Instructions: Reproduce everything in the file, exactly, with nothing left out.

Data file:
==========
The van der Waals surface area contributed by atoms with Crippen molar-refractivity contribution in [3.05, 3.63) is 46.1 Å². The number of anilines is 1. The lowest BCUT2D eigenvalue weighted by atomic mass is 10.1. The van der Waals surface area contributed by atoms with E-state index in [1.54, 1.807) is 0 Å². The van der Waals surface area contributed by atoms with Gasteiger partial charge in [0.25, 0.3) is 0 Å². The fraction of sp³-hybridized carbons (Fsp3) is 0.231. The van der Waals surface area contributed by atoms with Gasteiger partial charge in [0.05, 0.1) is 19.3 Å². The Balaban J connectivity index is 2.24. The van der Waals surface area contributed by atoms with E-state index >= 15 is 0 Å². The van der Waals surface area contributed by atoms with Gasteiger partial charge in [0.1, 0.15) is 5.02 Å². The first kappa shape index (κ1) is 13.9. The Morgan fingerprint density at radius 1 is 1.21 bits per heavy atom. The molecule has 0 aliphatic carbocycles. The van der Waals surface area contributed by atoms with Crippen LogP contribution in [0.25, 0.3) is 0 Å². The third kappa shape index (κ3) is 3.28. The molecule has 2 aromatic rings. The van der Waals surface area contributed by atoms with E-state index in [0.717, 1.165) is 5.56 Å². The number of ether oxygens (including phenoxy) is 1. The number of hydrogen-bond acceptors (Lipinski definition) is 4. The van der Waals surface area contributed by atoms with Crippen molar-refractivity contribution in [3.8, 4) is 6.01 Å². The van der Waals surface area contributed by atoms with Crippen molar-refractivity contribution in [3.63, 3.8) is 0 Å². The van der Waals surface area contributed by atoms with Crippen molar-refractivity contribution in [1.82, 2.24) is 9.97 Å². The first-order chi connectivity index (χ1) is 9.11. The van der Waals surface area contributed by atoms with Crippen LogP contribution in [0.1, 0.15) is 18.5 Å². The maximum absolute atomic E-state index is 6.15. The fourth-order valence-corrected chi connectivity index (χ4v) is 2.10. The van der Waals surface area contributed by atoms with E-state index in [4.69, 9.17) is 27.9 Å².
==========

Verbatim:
The van der Waals surface area contributed by atoms with Crippen molar-refractivity contribution in [3.05, 3.63) is 46.1 Å². The number of anilines is 1. The lowest BCUT2D eigenvalue weighted by atomic mass is 10.1. The van der Waals surface area contributed by atoms with E-state index in [1.54, 1.807) is 0 Å². The van der Waals surface area contributed by atoms with Gasteiger partial charge in [0.25, 0.3) is 0 Å². The fraction of sp³-hybridized carbons (Fsp3) is 0.231. The van der Waals surface area contributed by atoms with Gasteiger partial charge in [0.05, 0.1) is 19.3 Å². The Balaban J connectivity index is 2.24. The van der Waals surface area contributed by atoms with E-state index >= 15 is 0 Å². The van der Waals surface area contributed by atoms with Gasteiger partial charge in [0.1, 0.15) is 5.02 Å². The first kappa shape index (κ1) is 13.9. The Morgan fingerprint density at radius 1 is 1.21 bits per heavy atom. The molecule has 0 aliphatic carbocycles. The van der Waals surface area contributed by atoms with Crippen LogP contribution in [0.25, 0.3) is 0 Å². The third kappa shape index (κ3) is 3.28. The molecule has 2 aromatic rings. The van der Waals surface area contributed by atoms with E-state index in [0.717, 1.165) is 5.56 Å². The number of ether oxygens (including phenoxy) is 1. The number of hydrogen-bond acceptors (Lipinski definition) is 4. The van der Waals surface area contributed by atoms with Crippen molar-refractivity contribution in [3.8, 4) is 6.01 Å². The van der Waals surface area contributed by atoms with Crippen molar-refractivity contribution in [3.63, 3.8) is 0 Å². The van der Waals surface area contributed by atoms with Crippen molar-refractivity contribution in [1.82, 2.24) is 9.97 Å². The first-order chi connectivity index (χ1) is 9.11. The van der Waals surface area contributed by atoms with Crippen LogP contribution in [0.1, 0.15) is 18.5 Å². The maximum absolute atomic E-state index is 6.15. The fourth-order valence-corrected chi connectivity index (χ4v) is 2.10. The van der Waals surface area contributed by atoms with E-state index in [4.69, 9.17) is 27.9 Å².